12/24/20

“Middlemarch” & the heart’s reasons

 

 

“Know thyself” is easy to say; but how, exactly, are we mortals supposed to obey the Delphic command? Surely not through the human “sciences.” Psychology, sociology, and anthropology all seem misapplications of a method of inquiry too abstract to explain messy human reality, depersonalizing what is quintessentially personal. If you want to make sense of human actuality, to ponder what makes our lives meaningful and why we do what we do, think what we think, and hope what we hope, the best guide I know is literature.

A recent rereading of Middlemarch brought that thought home forcefully, and the decades since my last reading have taught me also to appreciate why so many authors consider this the greatest of all English novels, one of the few, Virginia Woolf thought, written for grown-ups. No one can pluck out the heart of our mystery, but in this 1871 novel George Eliot—the pen name of the formidable and unconventional Mary Ann Evans—comes as close as anyone to showing how our inner feelings and wishes interact with our outer circumstances, with the social and cultural climate that surrounds us, and with our personal relationships to shape our identity and fate.

Eliot sums up the complexity of her enterprise in an epigram that heads Chapter 53:

It is but a shallow haste which concludeth insincerity from what outsiders call inconsistency—putting a dead mechanism of “ifs” and “therefores” for the living myriad of hidden suckers whereby the belief and the conduct are brought into mutual sustainment.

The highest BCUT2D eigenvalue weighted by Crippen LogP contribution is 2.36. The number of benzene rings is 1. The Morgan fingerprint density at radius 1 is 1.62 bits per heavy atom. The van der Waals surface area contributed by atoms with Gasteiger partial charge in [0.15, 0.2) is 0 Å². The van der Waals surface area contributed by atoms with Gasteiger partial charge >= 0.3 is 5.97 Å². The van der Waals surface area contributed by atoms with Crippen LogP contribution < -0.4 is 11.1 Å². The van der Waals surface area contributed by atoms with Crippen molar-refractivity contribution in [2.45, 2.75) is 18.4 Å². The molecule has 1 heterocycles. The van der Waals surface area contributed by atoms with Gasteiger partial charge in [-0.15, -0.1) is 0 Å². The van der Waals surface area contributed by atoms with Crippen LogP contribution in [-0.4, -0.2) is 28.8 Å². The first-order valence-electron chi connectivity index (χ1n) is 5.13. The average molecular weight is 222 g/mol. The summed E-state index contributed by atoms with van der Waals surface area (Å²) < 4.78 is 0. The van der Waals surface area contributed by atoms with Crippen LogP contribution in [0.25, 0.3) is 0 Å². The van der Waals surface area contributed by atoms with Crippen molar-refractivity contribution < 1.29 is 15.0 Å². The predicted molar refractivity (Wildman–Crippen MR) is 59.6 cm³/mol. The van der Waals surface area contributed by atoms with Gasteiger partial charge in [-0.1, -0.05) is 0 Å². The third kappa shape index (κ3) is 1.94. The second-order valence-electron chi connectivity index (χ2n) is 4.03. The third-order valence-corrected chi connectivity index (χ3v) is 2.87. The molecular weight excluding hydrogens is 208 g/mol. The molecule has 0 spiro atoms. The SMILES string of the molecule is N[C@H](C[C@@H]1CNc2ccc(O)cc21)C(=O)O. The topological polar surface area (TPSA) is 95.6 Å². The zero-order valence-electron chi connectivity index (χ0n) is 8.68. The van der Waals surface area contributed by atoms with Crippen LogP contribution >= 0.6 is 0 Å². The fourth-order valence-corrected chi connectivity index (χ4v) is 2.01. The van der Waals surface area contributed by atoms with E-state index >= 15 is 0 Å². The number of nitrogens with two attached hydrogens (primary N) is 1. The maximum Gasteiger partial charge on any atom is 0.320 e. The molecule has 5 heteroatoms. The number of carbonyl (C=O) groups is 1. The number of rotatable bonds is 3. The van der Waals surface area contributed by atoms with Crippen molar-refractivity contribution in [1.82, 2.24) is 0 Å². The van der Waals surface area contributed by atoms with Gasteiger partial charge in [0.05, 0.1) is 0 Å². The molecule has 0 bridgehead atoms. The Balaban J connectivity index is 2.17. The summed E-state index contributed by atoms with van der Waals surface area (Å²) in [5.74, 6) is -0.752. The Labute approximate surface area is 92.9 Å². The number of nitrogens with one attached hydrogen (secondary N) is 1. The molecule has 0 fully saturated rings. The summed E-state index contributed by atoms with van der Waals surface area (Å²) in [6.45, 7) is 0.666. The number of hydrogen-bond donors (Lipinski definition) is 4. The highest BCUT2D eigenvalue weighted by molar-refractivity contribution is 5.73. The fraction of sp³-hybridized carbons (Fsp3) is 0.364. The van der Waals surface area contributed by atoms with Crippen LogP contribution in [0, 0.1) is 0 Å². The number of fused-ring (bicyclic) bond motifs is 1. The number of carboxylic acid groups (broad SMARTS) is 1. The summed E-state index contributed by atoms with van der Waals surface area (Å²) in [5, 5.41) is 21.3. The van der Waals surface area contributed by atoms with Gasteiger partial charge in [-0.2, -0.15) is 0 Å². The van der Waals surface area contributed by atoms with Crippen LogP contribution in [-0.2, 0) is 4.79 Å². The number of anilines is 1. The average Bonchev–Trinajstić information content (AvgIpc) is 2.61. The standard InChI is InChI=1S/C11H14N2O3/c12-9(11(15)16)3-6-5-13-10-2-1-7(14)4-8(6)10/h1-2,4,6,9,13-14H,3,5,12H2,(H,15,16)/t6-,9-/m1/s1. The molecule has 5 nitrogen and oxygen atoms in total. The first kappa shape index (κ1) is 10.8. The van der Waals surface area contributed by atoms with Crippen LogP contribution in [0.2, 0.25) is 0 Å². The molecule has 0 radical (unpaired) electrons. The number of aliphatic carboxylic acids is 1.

Like the root systems of plants, so much that forms and motivates us happens below the surface, hidden not only from outsiders but also from ourselves. Our identities are organic, not mechanical. As Eliot says twice in the novel, “character is not cut in marble—it is not something solid and unalterable. It is something living, and changing,” a vital process no simple cause-and-effect equation can explain.

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08/23/20

Richard Gilder, 1932–2020

 

Notebook September 2020

On the life of one of New York City’s great philanthropists.

Alexis de Tocqueville would recognize the late philanthropist Richard Gilder—a valued friend and supporter of this magazine, who died in May at eighty-seven—as exactly the kind of American he so admired when he explored this then-new country in 1831. U.S. citizens, Tocqueville marveled in Democracy in America, don’t wait for government to solve their problems. If a road needs fixing or a school needs building, they organize themselves in their local communities and just do it. To solve any problem of “public security, commerce and industry, morality and religion,” he wrote, “there is nothing the human will despairs of achieving through the free action of the collective power of individuals.” Continue reading